What It Is—In the early 1990s I started working with a company that developed embedded controllers for machine control. These controllers had a user interface that consisted of a PC located on the factory floor. The company called this the production line console (PLC). The factory floor was hot, very dirty, and had a lot of vibration. The company had designed a control room console (CRC) that networked together several PLCs. The CRC was located in a clean and cool environment. The PLC and the CRC were running QNX and the PLC was diskless. The PLC booted from and stored all of its data on the CRC (see Figure 1).

This was my first exposure to a Network File System (NFS). It was simple and easy to configure and worked flawlessly. The PLCs could only access their “file system.” The CRC could access any PLC’s files.

QNX was able to do this using the NFS protocol. NFS is a protocol developed initially by Sun Microsystems (which is now owned by Oracle). Early in its lifetime, Sun turned the specification into an open standard, which was quickly implemented in Unix and its derivatives (e.g., Linux and QNX).

When to Use It—One obvious usage of NFS is for environments where a hard drive cannot easily survive, as shown in my earlier example. However, my example was before flash file systems became inexpensive and reliable so that is not a typical use for today.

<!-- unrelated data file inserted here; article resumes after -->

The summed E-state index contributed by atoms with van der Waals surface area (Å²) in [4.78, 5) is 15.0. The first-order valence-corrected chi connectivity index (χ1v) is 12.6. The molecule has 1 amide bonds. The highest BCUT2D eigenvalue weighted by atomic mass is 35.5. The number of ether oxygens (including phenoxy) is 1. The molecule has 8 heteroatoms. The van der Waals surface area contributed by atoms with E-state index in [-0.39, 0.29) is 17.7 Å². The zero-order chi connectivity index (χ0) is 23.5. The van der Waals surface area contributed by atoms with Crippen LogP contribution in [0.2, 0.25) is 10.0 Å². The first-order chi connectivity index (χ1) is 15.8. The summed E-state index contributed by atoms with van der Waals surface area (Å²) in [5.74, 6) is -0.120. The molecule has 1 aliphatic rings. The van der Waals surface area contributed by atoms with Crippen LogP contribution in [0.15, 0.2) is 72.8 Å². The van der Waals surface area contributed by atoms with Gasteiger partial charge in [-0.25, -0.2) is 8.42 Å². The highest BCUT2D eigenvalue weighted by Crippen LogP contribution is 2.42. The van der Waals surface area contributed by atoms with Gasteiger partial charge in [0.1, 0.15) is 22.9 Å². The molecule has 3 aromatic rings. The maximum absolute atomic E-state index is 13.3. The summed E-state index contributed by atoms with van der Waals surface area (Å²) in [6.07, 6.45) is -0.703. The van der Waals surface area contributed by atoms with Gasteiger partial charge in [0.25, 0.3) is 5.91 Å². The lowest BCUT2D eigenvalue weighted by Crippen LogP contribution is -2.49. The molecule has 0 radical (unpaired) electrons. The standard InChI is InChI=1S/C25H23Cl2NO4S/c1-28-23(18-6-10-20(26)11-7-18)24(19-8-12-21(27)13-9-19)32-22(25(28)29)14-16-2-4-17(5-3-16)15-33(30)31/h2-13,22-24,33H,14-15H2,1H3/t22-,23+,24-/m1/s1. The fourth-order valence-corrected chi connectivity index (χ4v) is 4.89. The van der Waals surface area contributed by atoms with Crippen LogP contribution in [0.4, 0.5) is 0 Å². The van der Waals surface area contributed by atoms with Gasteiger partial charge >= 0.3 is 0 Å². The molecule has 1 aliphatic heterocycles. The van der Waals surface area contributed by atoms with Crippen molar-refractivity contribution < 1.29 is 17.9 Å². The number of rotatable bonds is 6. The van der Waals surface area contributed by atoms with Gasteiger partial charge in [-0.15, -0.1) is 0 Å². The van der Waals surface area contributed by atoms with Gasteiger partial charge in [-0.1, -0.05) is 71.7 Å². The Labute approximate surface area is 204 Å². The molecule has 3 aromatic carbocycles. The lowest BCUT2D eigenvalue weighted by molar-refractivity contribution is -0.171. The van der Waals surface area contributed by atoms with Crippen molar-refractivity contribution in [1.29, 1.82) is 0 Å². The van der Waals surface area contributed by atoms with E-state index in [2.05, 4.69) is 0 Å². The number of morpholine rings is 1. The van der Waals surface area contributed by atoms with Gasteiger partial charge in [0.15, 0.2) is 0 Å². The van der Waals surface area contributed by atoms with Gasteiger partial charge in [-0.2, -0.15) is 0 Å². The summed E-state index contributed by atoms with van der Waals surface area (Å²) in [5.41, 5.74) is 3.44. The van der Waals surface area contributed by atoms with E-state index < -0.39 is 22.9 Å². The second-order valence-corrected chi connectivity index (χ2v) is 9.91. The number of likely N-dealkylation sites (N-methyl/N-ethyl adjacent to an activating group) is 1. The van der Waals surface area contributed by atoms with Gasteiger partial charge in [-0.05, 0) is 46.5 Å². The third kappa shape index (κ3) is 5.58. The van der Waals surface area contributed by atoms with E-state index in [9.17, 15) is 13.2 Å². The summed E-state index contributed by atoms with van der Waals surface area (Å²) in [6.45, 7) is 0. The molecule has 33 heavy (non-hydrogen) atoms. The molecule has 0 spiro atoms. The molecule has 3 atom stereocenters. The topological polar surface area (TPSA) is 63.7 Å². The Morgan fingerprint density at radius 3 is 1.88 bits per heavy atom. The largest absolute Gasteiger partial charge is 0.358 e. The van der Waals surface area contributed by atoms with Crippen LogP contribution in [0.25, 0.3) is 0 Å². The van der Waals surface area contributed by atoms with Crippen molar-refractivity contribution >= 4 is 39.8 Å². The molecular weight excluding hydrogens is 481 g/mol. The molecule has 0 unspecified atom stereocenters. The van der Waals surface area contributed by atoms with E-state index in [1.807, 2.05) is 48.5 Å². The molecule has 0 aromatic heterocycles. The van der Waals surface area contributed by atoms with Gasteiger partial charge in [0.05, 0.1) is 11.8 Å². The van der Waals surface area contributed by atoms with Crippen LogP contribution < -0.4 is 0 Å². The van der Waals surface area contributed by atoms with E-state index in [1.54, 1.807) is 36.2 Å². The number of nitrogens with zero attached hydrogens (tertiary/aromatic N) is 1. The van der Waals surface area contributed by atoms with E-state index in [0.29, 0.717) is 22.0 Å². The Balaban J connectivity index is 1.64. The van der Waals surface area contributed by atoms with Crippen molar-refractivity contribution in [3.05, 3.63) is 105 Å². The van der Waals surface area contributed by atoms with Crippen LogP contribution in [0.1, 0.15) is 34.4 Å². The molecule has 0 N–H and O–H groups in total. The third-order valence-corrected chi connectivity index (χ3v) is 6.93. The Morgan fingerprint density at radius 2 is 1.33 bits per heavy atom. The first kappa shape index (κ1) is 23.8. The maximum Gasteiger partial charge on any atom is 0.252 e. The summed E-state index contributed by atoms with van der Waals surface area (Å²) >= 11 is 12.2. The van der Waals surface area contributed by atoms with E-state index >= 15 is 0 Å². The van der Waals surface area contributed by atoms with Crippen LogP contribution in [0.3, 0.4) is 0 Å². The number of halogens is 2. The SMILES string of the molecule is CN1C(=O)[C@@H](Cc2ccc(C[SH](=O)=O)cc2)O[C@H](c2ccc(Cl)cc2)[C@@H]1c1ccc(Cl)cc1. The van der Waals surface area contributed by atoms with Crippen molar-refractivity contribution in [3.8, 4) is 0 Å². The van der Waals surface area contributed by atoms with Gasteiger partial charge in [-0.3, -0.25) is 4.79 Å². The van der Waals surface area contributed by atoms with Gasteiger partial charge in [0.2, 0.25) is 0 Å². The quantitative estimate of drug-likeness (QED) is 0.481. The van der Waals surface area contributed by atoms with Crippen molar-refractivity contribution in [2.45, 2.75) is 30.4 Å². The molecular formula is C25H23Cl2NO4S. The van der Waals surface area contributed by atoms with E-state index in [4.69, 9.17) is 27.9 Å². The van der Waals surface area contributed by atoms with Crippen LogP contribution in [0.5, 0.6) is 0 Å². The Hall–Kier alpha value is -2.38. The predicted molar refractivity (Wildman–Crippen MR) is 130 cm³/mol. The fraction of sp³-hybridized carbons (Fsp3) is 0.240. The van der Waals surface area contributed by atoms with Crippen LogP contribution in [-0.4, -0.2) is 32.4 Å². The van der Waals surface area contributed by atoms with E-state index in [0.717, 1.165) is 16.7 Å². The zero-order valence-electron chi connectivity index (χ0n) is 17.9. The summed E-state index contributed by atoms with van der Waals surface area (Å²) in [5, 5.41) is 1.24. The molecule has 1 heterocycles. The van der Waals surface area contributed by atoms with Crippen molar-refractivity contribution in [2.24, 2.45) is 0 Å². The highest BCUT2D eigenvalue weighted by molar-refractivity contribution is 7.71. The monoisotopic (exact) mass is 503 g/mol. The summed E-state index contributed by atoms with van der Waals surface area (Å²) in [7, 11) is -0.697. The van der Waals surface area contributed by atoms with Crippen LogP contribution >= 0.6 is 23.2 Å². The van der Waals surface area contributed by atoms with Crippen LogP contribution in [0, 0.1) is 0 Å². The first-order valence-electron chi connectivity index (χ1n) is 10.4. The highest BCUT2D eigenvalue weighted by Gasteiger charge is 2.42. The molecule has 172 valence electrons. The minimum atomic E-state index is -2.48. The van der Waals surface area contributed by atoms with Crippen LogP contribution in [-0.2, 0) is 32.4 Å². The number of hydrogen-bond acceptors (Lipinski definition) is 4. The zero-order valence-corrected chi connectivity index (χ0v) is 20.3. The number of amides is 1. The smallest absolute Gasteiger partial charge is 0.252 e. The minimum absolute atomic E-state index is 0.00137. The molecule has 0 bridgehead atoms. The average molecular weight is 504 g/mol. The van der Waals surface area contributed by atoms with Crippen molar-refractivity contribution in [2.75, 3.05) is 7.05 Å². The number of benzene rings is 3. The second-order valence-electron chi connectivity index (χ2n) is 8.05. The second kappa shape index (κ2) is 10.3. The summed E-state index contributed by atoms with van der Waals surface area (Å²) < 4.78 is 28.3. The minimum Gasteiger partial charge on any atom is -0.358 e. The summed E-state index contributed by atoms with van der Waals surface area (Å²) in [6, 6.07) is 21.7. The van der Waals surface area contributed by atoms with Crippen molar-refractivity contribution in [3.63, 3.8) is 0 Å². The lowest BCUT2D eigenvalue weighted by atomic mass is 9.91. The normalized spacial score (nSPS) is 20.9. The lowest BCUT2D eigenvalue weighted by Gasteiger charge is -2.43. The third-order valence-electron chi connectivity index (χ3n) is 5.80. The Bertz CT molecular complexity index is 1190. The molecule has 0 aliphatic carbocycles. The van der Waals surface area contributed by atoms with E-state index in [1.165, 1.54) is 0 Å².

Another use for NFS would be to simplify software updates. All of the software could be placed in one central location. Each individual controller would obtain the new software once the central location was updated.

The major area in which we use NFS today is during software development. Even though flash file systems are fast and new versions of your code can be seamlessly written to flash, it can be time consuming. For example, you can use a flash memory stick over USB to update the flash file system on several of our designs. This is simple but can take anywhere from several seconds to minutes.

With NFS, all of your development tools can be on a PC and you never have to transfer the target code to the target system. You use all of your PC tools to change the file on your PC, and when the embedded device boots up or the application is restarted, those changed files will be used on the device.

SAMBA
What It Is—Although we don’t like to admit it, many of us still have Windows machines on our desks and on our laptops. And many of us are attached to some good development tools on our Windows machines.

Samba is not exactly a file system but rather a file system/networking protocol that enables you to write to your embedded system’s file system from your Windows machine as if it were a Windows file system. Samba can also be used  to access your embedded system’s files from other OSes that support the SMB/CIFS networking protocol.

When to Use It—Although I primarily see Samba, like NFS, as a development tool, you could certainly use it in an environment where you needed to talk to your embedded device from a Windows machine. We have never had a need for this, but I can imagine it could be useful in certain scenarios. The Linux community documents a lot of Samba users for embedded Linux.